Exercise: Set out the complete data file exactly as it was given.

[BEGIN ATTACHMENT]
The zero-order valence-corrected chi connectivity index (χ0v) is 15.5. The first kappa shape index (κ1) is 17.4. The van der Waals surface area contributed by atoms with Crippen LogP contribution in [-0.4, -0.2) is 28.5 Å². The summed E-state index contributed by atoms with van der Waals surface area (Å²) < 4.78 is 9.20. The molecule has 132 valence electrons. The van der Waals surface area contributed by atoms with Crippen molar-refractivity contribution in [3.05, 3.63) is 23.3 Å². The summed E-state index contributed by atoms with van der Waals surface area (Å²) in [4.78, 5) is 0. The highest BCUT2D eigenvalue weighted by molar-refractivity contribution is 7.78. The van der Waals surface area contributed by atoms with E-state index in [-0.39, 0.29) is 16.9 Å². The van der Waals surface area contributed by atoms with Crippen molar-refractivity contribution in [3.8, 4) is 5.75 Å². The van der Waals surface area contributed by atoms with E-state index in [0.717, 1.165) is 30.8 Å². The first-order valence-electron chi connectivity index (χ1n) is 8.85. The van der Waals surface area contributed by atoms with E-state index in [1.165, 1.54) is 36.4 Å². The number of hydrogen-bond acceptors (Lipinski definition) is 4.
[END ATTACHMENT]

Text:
The zero-order valence-corrected chi connectivity index (χ0v) is 15.5. The first kappa shape index (κ1) is 17.4. The van der Waals surface area contributed by atoms with Crippen LogP contribution in [-0.4, -0.2) is 28.5 Å². The summed E-state index contributed by atoms with van der Waals surface area (Å²) < 4.78 is 9.20. The molecule has 132 valence electrons. The van der Waals surface area contributed by atoms with Crippen molar-refractivity contribution in [3.05, 3.63) is 23.3 Å². The summed E-state index contributed by atoms with van der Waals surface area (Å²) in [4.78, 5) is 0. The highest BCUT2D eigenvalue weighted by molar-refractivity contribution is 7.78. The van der Waals surface area contributed by atoms with E-state index in [-0.39, 0.29) is 16.9 Å². The van der Waals surface area contributed by atoms with Crippen molar-refractivity contribution in [3.8, 4) is 5.75 Å². The van der Waals surface area contributed by atoms with E-state index in [0.717, 1.165) is 30.8 Å². The first-order valence-electron chi connectivity index (χ1n) is 8.85. The van der Waals surface area contributed by atoms with E-state index in [1.165, 1.54) is 36.4 Å². The number of hydrogen-bond acceptors (Lipinski definition) is 4.